Demographic history of Jerusalem
The Armenian diaspora refers to the Armenian communities outside the Republic of Armenia and self-proclaimed de facto independent Nagorno-Karabakh Republic. Throughout history Armenians have established communities in many regions throughout the world. Most Armenians in the diaspora are not from the Republic of Armenia but from Western Armenia (modern day Eastern Turkey), mainly those who descended from the survivors of the Armenian Genocide.
In Armenian, the diaspora is referred to as spyurk ([spjurkʰ]; սփիւռք in traditional spelling and սփյուռք in reformed spelling). In the past the word gaghut (գաղութ Armenian pronunciation: [ɑʁutʰ]) was mostly used to refer to the Armenian communities outside the Armenian homeland. It was derived from galut (Hebrew: גלות).
Jerusalem during the Crusader period
Jerusalem's population size and composition has shifted many times over its 5,000 year history. Since medieval times, the Old City of Jerusalem has been divided into Jewish, Muslim, Christian, and Armenian quarters.
Most population data pre-1905 is based on estimates, often from foreign travellers or organisations, since previous census data usually covered wider areas such as the Jerusalem District. These estimates suggest that since the end of the Crusades, Muslims formed the largest group in Jerusalem until the mid-nineteenth century. Between 1838 and 1876, a number of estimates exist which conflict as to whether Jews or Muslims were the largest group during this period, and between 1882 and 1922 estimates conflict as to exactly when Jews became a majority of the population.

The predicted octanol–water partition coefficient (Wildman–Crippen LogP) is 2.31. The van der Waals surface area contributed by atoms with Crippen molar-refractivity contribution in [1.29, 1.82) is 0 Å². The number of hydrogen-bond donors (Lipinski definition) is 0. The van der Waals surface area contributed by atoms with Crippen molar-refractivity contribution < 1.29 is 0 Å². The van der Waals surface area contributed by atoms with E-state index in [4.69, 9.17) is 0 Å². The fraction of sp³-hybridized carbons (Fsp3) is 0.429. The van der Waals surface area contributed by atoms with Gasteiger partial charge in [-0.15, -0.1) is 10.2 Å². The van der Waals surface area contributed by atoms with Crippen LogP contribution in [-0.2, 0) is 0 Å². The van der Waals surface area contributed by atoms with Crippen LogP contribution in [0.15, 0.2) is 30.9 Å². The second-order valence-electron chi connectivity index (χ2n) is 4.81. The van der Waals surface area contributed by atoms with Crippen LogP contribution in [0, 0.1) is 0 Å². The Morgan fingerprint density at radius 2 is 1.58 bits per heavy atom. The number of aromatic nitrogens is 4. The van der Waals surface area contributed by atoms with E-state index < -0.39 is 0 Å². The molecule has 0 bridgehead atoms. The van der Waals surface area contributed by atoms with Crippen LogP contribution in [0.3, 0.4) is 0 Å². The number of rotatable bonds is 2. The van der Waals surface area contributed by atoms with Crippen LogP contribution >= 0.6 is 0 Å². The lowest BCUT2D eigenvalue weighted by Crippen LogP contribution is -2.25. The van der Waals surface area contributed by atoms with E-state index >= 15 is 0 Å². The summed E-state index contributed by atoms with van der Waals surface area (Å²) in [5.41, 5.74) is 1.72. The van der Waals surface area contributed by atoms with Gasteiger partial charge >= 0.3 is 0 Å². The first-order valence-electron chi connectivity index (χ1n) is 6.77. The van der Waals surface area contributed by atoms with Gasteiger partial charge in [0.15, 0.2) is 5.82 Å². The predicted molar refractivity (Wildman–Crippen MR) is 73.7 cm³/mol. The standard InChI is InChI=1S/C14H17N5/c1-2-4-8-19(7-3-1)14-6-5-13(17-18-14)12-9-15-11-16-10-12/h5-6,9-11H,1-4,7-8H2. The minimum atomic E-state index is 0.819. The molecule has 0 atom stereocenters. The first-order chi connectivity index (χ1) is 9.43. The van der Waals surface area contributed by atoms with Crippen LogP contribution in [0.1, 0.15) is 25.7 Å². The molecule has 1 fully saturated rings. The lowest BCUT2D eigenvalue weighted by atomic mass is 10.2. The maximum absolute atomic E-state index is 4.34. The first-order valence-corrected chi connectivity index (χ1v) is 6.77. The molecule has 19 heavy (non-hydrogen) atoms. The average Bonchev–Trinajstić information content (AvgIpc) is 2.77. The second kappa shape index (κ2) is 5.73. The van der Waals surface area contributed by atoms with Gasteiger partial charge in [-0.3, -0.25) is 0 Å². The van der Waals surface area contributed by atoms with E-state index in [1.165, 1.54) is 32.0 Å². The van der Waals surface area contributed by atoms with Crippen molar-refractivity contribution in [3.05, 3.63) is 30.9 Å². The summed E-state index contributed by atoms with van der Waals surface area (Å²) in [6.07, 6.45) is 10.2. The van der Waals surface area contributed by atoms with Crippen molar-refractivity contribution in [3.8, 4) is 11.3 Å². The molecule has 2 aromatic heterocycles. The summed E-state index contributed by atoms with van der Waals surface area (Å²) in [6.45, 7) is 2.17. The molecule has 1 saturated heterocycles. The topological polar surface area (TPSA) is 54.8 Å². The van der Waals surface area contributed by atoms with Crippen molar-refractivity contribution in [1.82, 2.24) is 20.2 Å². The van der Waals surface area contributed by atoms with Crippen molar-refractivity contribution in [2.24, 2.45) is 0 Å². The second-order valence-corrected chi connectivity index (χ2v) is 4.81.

Neighbourhoods of Jerusalem
The Crusader period in the history of Jerusalem began in 1109 with the conquest of the city of Jerusalem by the First Crusade. Jerusalem became the capital of the Kingdom of Jerusalem, and became Christian after 450 years of Islam. It was a turbulent period in the history of the city, with several transitions between Christian and Muslim dominations.
Jerusalem (//; Hebrew: יְרוּשָׁלַיִם Yerushaláyim ; Arabic: القُدس al-Quds ),[i] located on a plateau in the Judean Mountains between the Mediterranean and the Dead Sea, is one of the oldest cities in the world. It is considered holy to the three major Abrahamic religions—Judaism, Christianity and Islam. Israelis and Palestinians both claim Jerusalem as their capital, as Israel maintains its primary governmental institutions there and the State of Palestine ultimately foresees it as its seat of power; however, neither claim is widely recognized internationally.